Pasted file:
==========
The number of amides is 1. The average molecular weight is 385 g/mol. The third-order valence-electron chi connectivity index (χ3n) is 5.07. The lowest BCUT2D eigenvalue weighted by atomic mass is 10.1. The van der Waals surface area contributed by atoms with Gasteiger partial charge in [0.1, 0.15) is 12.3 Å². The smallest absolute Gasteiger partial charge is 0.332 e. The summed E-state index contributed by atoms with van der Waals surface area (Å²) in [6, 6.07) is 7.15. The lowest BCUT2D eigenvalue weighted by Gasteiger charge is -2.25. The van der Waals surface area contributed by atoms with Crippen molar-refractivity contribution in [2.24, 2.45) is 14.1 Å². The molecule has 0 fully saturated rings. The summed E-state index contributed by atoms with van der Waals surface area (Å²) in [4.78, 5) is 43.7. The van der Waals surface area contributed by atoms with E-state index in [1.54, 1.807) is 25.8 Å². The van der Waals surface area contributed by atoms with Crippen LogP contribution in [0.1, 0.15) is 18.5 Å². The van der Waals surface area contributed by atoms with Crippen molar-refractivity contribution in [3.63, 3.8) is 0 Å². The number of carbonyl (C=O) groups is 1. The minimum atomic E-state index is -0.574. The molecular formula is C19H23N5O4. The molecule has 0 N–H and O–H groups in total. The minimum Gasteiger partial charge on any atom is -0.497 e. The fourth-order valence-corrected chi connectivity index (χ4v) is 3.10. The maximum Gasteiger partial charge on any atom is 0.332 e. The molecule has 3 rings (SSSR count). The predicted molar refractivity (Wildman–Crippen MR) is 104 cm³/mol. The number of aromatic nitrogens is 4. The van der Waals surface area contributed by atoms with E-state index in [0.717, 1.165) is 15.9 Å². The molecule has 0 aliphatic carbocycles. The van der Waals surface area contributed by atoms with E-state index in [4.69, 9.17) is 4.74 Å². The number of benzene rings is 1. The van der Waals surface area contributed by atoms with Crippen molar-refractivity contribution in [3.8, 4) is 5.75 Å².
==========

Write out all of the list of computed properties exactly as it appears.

The number of amides is 1. The average molecular weight is 385 g/mol. The third-order valence-electron chi connectivity index (χ3n) is 5.07. The lowest BCUT2D eigenvalue weighted by atomic mass is 10.1. The van der Waals surface area contributed by atoms with Gasteiger partial charge in [0.1, 0.15) is 12.3 Å². The smallest absolute Gasteiger partial charge is 0.332 e. The summed E-state index contributed by atoms with van der Waals surface area (Å²) in [6, 6.07) is 7.15. The lowest BCUT2D eigenvalue weighted by Gasteiger charge is -2.25. The van der Waals surface area contributed by atoms with Crippen molar-refractivity contribution in [2.24, 2.45) is 14.1 Å². The molecule has 0 fully saturated rings. The summed E-state index contributed by atoms with van der Waals surface area (Å²) in [4.78, 5) is 43.7. The van der Waals surface area contributed by atoms with E-state index in [1.54, 1.807) is 25.8 Å². The van der Waals surface area contributed by atoms with Crippen LogP contribution in [0.1, 0.15) is 18.5 Å². The van der Waals surface area contributed by atoms with Crippen molar-refractivity contribution in [3.63, 3.8) is 0 Å². The number of carbonyl (C=O) groups is 1. The minimum atomic E-state index is -0.574. The molecular formula is C19H23N5O4. The molecule has 0 N–H and O–H groups in total. The minimum Gasteiger partial charge on any atom is -0.497 e. The fourth-order valence-corrected chi connectivity index (χ4v) is 3.10. The maximum Gasteiger partial charge on any atom is 0.332 e. The molecule has 3 rings (SSSR count). The predicted molar refractivity (Wildman–Crippen MR) is 104 cm³/mol. The number of aromatic nitrogens is 4. The van der Waals surface area contributed by atoms with E-state index in [0.717, 1.165) is 15.9 Å². The molecule has 0 aliphatic carbocycles. The van der Waals surface area contributed by atoms with E-state index in [4.69, 9.17) is 4.74 Å². The number of benzene rings is 1. The van der Waals surface area contributed by atoms with Crippen molar-refractivity contribution in [3.8, 4) is 5.75 Å².